If I had to give everyone on the planet an inessential material gift, I would give them a set of wheels. Do not underestimate wheels. Anything that cannot be reinvented is fundamental. Civilised life thrives on wheels. Prams. Cars. Wheelchairs. Bikes.
When I started cycling, some years ago, I was living in a simple draughty cottage on a weatherful island in the extreme north. In my mid-thirties, I’d had a broken-hearted, broken-minded kind of life I often thought of writing about, though the sheer scale of the task – not to mention its potential egotism – defeated me. In fact, in Shetland as a writer in residence, I hadn’t, for a long time, been able to write anything. Pressed down by the weight of my own flaws, I had felt blank and hopeless. Until the bike.
I bought it on a whim. It was new, a sleek black machine that fascinated me. An artist once said that the bike is a “surrealist invention”, that cycling is “a surreal way of walking”. The bike was a work of art. It symbolised freedom. Here was art with a commensurate practical value, like a novel that cheers you up, taking you up and away out of yourself…
I went swooping through Shetland’s windscoured contours, with its schizophrenic sea views and enormous wheeling sky, and the elements united in rhythm: my heart and the bike and my legs and the road and my lungs and the wind. The very cadence of things actual and things perceived melded. Cycling was like a drug. But a nourishing, healing one.
I pared my crestfallen life down to essences – eating drinking sleeping reading writing cycling meditating. My ennui slowly lifted. I began to feel more confident, more connected, more joyful. And my creativity returned. I found myself not only fulfilling my current writing projects, but attracting new commissions too.I now live in London and cycle three or four times around Richmond Park most days to maintain my equilibrium. And to help me write. Wheels love the imagination. Bike-riding hypnotises you, even while demanding a Zen-like mindfulness. The landscape blurs past and the movement seems to give a more adventurous shape to thought patterns. Cycling – itself a solitary pursuit – has helped me to feel engaged with the world, a sense that can often elude writers, typing away in their insular bubbles. On my bike, I feel part of something bigger.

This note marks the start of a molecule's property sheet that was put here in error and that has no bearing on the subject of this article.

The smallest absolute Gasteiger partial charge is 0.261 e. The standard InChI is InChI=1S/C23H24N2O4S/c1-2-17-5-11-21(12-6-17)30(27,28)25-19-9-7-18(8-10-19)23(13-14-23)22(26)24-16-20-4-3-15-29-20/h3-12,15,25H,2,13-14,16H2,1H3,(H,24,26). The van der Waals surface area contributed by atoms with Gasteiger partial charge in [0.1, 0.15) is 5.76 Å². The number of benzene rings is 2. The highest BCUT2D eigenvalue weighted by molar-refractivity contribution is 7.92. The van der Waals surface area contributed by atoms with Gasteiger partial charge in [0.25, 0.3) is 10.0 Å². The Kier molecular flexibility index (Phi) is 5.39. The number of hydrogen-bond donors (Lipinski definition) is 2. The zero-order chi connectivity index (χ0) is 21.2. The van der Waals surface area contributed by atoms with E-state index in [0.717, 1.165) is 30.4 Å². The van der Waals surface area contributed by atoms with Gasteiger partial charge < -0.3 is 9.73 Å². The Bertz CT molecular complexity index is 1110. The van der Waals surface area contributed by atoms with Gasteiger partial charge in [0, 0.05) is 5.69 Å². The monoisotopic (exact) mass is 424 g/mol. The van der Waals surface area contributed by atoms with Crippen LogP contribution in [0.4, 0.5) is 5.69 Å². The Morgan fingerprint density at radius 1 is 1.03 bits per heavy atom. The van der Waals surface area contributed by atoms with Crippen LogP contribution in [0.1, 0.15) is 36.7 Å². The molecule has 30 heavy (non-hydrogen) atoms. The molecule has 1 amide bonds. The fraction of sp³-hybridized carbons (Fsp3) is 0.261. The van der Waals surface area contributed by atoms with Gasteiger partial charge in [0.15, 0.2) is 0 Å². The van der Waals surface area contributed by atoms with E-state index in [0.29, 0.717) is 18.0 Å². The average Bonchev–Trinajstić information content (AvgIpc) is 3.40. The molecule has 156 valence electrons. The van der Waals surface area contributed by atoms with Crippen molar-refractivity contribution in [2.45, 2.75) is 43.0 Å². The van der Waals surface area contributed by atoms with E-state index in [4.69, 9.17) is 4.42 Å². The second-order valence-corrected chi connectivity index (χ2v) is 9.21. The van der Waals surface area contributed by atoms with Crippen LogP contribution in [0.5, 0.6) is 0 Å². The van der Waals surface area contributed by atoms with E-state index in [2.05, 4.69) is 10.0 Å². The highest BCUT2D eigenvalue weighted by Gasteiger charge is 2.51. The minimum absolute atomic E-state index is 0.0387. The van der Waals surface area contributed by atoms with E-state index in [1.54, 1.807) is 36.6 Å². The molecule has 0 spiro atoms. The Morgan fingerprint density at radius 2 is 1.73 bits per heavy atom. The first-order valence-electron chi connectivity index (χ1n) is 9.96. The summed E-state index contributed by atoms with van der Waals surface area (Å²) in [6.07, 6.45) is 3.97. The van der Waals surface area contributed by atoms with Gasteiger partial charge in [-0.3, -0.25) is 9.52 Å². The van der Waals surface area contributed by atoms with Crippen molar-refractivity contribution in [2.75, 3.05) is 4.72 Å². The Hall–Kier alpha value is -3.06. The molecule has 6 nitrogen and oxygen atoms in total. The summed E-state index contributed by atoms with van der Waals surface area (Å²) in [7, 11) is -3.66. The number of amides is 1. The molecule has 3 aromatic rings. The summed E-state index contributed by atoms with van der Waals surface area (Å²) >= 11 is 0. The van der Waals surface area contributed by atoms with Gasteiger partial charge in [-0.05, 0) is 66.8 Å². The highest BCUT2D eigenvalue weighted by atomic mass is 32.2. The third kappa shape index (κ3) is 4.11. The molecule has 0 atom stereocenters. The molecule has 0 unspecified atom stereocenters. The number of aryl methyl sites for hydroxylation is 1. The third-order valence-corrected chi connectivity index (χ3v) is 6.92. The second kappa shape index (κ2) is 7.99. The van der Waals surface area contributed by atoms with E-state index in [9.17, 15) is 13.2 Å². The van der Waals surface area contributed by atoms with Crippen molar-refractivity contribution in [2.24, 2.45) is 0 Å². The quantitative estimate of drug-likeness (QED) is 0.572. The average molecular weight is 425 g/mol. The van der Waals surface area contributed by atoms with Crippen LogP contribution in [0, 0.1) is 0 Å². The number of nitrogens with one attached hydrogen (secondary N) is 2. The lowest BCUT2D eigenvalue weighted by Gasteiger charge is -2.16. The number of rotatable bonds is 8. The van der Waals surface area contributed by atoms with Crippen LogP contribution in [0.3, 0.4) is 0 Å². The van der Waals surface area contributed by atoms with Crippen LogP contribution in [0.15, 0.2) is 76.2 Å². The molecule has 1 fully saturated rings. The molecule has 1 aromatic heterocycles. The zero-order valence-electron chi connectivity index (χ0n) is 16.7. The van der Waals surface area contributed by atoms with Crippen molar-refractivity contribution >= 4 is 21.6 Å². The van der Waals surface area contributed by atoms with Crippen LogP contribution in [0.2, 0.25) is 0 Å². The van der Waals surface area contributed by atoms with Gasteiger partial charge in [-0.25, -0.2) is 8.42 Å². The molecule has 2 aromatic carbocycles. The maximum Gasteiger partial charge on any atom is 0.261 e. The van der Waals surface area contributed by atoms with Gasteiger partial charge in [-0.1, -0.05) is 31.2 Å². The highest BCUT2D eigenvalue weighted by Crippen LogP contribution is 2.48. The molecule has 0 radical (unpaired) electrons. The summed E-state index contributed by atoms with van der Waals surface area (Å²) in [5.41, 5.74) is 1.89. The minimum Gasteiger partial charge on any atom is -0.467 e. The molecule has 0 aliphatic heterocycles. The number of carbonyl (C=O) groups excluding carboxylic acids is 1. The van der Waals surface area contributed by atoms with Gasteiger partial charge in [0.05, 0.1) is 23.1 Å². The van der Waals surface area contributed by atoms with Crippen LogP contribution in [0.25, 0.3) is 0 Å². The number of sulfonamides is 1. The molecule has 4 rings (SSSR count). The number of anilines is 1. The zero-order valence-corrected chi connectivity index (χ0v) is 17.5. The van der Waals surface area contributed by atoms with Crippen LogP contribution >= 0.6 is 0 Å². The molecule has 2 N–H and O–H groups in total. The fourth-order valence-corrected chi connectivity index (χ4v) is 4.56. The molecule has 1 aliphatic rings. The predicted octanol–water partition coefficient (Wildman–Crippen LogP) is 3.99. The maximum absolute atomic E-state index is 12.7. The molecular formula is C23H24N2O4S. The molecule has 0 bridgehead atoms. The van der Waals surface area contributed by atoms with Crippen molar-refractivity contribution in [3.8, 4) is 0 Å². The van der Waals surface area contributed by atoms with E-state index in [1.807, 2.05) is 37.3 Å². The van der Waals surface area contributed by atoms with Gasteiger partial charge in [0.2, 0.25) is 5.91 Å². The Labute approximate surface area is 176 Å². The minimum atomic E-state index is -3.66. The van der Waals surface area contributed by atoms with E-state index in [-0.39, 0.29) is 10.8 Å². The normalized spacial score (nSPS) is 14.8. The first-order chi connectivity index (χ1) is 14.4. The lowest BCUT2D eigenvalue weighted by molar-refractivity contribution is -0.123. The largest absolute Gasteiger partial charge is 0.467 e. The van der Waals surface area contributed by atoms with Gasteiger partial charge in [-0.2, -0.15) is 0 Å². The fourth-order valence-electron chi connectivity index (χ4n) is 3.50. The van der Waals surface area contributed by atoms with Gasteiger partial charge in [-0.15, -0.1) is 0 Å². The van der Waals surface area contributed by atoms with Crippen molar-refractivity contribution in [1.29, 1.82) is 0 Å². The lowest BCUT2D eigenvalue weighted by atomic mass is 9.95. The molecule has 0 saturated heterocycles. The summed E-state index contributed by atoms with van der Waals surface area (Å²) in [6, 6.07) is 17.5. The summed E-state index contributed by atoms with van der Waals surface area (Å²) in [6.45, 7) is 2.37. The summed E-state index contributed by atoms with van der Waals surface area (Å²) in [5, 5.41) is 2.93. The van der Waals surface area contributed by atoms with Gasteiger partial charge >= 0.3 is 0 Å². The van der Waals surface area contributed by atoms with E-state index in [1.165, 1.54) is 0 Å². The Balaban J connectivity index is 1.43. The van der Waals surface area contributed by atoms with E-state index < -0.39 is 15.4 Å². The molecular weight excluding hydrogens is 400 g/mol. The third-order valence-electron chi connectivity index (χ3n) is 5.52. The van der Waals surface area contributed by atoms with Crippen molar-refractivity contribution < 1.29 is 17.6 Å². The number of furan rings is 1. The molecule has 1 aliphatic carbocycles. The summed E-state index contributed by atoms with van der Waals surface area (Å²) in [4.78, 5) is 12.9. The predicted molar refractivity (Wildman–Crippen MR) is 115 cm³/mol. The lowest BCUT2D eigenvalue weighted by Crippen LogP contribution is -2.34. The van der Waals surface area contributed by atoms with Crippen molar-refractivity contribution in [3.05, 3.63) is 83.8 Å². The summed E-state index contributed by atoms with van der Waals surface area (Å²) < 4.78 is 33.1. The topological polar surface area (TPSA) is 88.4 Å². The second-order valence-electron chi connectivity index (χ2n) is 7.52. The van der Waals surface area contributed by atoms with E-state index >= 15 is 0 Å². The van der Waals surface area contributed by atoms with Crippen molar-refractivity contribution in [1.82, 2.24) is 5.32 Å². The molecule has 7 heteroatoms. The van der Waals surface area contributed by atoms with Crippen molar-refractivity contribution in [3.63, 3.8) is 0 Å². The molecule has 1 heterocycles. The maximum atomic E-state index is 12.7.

I’ve harnessed that awareness into trying to help others by cycling for charity. In 2009, I rode 1300km of the Danube, from the source to Budapest, to raise money for cancer charities, and last year I cycled from the north of the Isle of Lewis to the south of the Isle of Harris, in my native Outer Hebrides, for the hospice where my mother spent her final weeks. Always on a fixed-gear.
The rise in cycling’s popularity makes me happy. I quietly gladden when I see others cycling: giddy toddlers on trikes, eager teens on mountain bikes, cosmopolitan renegades on fashionable fixies, senior citizens on tandems sharing rich memories and late-life heartbeats. They all understand cycling’s open secret – that it encourages us to get more out of life, to be healthier in body and mind.
Kevin MacNeil is an award-winning poet and novelist from the Outer Hebrides. He’s at the Edinburgh Festival this Thursday 15th, at 9pm, and is teaching an Art of Adaptation course at Kingston University this autumn. For information on his books, album, workshops and bike rides, visit his website or find him on Twitter @Kevin_MacNeil